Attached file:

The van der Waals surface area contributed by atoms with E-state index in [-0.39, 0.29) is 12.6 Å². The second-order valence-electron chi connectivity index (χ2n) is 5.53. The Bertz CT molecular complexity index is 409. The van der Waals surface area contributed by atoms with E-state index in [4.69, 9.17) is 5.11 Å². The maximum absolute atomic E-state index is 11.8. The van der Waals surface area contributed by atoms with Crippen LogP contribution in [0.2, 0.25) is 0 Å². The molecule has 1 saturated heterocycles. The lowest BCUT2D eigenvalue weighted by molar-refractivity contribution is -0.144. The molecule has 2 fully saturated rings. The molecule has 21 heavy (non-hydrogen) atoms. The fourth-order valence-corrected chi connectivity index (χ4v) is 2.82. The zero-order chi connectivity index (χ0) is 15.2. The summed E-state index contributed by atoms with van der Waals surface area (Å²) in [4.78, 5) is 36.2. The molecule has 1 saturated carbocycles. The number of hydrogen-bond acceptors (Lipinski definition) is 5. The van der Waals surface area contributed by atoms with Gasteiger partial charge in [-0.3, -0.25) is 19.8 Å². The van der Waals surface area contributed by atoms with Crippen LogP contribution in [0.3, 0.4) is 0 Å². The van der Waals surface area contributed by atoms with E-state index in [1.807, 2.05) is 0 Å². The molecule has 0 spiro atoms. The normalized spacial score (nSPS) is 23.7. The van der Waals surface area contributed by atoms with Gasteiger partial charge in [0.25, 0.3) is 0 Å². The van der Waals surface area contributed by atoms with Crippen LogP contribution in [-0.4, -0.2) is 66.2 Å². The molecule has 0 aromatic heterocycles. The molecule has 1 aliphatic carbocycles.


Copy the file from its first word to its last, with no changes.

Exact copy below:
The van der Waals surface area contributed by atoms with E-state index in [-0.39, 0.29) is 12.6 Å². The second-order valence-electron chi connectivity index (χ2n) is 5.53. The Bertz CT molecular complexity index is 409. The van der Waals surface area contributed by atoms with E-state index in [4.69, 9.17) is 5.11 Å². The maximum absolute atomic E-state index is 11.8. The van der Waals surface area contributed by atoms with Crippen LogP contribution in [0.2, 0.25) is 0 Å². The molecule has 1 saturated heterocycles. The lowest BCUT2D eigenvalue weighted by molar-refractivity contribution is -0.144. The molecule has 2 fully saturated rings. The molecule has 21 heavy (non-hydrogen) atoms. The fourth-order valence-corrected chi connectivity index (χ4v) is 2.82. The zero-order chi connectivity index (χ0) is 15.2. The summed E-state index contributed by atoms with van der Waals surface area (Å²) in [4.78, 5) is 36.2. The molecule has 1 saturated carbocycles. The number of hydrogen-bond acceptors (Lipinski definition) is 5. The van der Waals surface area contributed by atoms with Gasteiger partial charge in [-0.3, -0.25) is 19.8 Å². The van der Waals surface area contributed by atoms with Crippen LogP contribution in [0.3, 0.4) is 0 Å². The van der Waals surface area contributed by atoms with E-state index in [1.807, 2.05) is 0 Å². The molecule has 0 spiro atoms. The normalized spacial score (nSPS) is 23.7. The van der Waals surface area contributed by atoms with Gasteiger partial charge in [0.25, 0.3) is 0 Å². The van der Waals surface area contributed by atoms with Crippen LogP contribution in [-0.4, -0.2) is 66.2 Å². The molecule has 0 aromatic heterocycles. The molecule has 1 aliphatic carbocycles.